When it comes to early education, we know a lot about the basics. Multiple studies have shown that kids who go to formal preschool programs are better prepared for kindergarten and first grade than those who don't and often see benefits beyond their educational years.
But what is it about those programs that's setting kids up for success down the road? That's where the research gets fuzzy.
"We don’t really have a body of evidence about the entire landscape of care and education offerings that exist today," said Stephanie Jones, a professor at Harvard Graduate School of Education.
But Jones and a group of researchers from Harvard are hoping to change that. Her team is studying a group of 3,228 3- and 4-year-olds in Massachusetts and following them through their journey to kindergarten and first grade.
The first wave of data was just released and provides a portrait of where the state's youngest learners are spending their days. According to the study, about 55 percent of participating families enrolled their kids in formal classroom-based settings, the most commonly used being community-based centers. For those opting for informal settings, most parents used an unlicensed relative to provide child care.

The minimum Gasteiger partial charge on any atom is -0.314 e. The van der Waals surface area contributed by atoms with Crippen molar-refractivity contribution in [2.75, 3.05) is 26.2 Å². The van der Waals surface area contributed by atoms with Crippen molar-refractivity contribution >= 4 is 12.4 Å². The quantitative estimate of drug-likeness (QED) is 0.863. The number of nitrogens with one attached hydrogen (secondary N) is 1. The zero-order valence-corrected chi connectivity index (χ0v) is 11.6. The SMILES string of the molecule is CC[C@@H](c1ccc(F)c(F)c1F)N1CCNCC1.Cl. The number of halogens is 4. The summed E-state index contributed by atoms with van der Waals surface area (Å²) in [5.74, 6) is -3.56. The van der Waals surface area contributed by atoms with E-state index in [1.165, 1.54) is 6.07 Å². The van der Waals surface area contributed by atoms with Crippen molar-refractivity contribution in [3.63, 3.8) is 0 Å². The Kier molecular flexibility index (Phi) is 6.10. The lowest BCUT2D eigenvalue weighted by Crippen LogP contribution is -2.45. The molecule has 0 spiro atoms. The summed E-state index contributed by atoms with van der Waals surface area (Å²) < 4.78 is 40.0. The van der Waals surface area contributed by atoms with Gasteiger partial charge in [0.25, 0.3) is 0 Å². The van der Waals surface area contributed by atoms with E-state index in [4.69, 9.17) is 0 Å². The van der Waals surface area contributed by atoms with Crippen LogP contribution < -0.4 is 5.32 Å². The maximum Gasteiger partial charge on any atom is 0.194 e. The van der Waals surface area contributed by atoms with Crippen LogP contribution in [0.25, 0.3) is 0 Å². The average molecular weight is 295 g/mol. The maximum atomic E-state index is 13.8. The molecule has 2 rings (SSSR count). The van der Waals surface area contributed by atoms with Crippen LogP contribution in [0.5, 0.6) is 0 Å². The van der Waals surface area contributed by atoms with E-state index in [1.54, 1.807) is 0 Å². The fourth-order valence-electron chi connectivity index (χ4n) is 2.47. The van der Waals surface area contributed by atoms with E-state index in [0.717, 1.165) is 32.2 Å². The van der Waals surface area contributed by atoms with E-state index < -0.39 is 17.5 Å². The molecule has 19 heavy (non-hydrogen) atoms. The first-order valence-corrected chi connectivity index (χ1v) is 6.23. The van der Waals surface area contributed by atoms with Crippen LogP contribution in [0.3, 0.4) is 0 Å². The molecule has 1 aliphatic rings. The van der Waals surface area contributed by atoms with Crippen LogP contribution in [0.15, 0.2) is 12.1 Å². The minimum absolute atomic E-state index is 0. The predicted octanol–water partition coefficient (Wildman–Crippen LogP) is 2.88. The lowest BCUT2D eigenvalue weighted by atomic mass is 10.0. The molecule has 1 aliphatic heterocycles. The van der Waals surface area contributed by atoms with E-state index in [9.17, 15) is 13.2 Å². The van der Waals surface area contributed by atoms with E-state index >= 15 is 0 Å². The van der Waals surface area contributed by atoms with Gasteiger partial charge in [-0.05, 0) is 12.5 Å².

Jones said her team found patterns along economic lines, too. According to the study, families in communities with higher poverty rates were roughly 15 percent less likely to depend on formal childcare systems than those in communities with lower poverty rates.
But Jones' team went beyond identifying simple demographics. They also gathered detailed information about the characteristics of each early learning environment, including key structures and the kinds of interactions that happen in those settings.
"What we're really interested in is those micro-features that we might see across different types of settings that might improve the system as a whole," she said.
According to Jones, the next step in her group's research is to determine what kind of role those "micro-features" played in a child's development. That way, she said, the conclusions can be more accurately extrapolated beyond an individual program to improve the early education system on a larger scale.